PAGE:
Ebeneeeeeezer Scrooooooooge. All those hard consonants and vowels together are the perfect name for Dicken's protagonist of A Christmas Carol.
The first observation is that it is the perfect name to be uttered by ghosts with their ethereal and echoing voices. Each of the three speaking ghosts says the name with a similar drawn out manner, but with a change in inflection that relates to the meaning of that particular spectre's visit.
Marley, of course, is a fearful spectacle of money boxes and ledgers and chains. When Marley speaks the name of Scrooooooooge, it is accompanies by a wail and a chill. Marley focuses on the hard consonants of Ebenezzzzzer Scccrrooggge, adding a harshness to the reality of Scrooge's current spiritual condition.
The Ghost of Christmas Past has a softer inflection, more akin to the nature of nostalgia's worn edges. When this ghost speaks the name of Ebenezer Scrooge, the reader understands that the path ahead is not as dark and frightening as Marley's visit. This spectre speaks with the gentleness of a teacher who uses the vowels of the name as a caress instead of an accusation. Scrooge may not recognize it, but it is the first hint of kindness shown to him in the use of his name in many years.
The Ghost of Christmas Present brings a laughing joyfulness to the name Ebeneeeeezer Scroooge. His inflection move up the tonal scale instead of down, and again, the vowels serve to lighten the mood of the scene. Toward the end of the scene, however, the ghost begins to apply more emphasis to the consonants, especially as he describes the children, Ignorance and Want. Scrooge had to understand that HE was part of their existence, and the harsh consonants of his spoken name took him back to Marley's visit and the dread that accompanied it.
The final spectral visitor, the Ghost of Christmas Yet to Come, is silent, but by this time, Ebenzer Scrooge understands that the lesson he is about to learn has everything to do with his own future. When the ghost shows Scrooge the gravestone, the letters stand out in the solid stone of concrete in a permanent expression of miserliness and misery.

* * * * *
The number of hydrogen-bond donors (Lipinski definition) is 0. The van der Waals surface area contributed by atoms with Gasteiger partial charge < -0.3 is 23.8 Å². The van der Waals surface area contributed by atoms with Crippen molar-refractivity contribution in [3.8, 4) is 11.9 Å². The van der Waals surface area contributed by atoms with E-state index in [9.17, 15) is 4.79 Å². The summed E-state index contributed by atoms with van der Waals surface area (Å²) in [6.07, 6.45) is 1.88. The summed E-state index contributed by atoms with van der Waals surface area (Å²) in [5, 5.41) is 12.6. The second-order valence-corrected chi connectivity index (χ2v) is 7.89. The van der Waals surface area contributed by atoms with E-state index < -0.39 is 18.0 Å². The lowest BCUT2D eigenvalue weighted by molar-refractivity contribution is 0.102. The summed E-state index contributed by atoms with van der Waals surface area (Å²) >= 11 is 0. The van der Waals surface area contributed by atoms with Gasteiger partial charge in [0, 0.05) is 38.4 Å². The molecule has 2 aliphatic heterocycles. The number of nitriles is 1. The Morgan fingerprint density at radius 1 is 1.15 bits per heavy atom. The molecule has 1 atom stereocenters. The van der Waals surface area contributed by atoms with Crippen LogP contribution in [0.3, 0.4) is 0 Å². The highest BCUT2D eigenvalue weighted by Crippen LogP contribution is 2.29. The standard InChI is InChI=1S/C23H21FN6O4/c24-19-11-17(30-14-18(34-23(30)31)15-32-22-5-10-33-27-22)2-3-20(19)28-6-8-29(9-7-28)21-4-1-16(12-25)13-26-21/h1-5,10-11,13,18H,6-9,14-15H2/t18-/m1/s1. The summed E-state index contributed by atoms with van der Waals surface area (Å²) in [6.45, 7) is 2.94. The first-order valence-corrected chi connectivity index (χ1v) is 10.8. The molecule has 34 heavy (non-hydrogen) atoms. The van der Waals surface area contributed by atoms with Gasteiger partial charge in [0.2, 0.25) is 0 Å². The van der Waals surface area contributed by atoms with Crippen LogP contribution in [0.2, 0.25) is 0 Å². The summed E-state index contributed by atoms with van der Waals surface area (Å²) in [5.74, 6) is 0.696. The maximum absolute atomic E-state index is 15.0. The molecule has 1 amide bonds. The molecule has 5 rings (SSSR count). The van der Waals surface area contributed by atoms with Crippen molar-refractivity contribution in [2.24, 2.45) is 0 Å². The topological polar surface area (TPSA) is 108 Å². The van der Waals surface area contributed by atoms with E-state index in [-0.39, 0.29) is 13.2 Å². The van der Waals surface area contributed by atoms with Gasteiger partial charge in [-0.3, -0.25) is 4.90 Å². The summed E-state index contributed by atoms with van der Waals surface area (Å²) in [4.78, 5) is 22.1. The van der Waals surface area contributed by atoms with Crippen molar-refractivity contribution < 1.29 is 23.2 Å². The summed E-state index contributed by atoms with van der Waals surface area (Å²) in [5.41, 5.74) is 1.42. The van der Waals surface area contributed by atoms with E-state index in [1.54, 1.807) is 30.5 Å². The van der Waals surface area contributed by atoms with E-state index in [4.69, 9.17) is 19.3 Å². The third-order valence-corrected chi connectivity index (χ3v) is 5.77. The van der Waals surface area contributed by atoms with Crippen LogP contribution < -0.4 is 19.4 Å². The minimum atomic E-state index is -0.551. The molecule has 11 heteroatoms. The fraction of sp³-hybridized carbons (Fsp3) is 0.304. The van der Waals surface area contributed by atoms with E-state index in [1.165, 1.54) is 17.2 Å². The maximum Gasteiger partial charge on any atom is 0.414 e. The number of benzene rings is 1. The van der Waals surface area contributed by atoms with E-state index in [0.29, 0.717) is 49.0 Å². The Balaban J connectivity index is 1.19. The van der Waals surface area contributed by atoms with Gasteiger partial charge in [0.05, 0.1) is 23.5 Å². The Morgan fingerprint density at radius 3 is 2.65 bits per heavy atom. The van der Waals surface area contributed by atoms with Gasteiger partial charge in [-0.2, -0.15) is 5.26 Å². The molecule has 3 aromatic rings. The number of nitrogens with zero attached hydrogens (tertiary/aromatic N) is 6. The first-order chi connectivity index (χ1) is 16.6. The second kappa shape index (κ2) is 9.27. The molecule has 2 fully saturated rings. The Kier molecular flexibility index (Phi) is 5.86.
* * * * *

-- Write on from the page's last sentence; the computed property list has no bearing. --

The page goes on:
Interestingly, the name "Ebenezer" means "the stone of help." In the Bible it is the name of a "stone of rembembrance" set up by the prophet Samuel. Samuel had been making a sacrifice to the Lord when the Philistine army attacked the Israelists. This sneak attack was not exactly in accordance with the Code of Chilvary, and the Lord gave the Israelites the ability to out run and defeat the Philistines, even though they were greatly outnumbered. The Bible relates the response of the prophet:
Then Samuel took a stone and set it up between Mizpah and Shen. He named it Ebenezer, saying, "Thus far the LORD has helped us." (1 Samuel 7:12, NIV)
By choosing the name Ebenezer, Dickens sets up a foreshadowing of Scrooge's future. The ghosts came as other-worldly emissaries in order to show Scrooge that he could still turn from his ways and make his penance. He, like the Israelites, could chase down his enemy (his own miserly nature)and overcome it. The moment of his epiphany became his own stone of remembrance. He says as much at the end when he dances and stumbles around his home touching things and attaching memories of the spectres to them so that he would never forget the events or importance of the events.
Or maybe Dickens just thought the name sounded cool when spoken by spectres....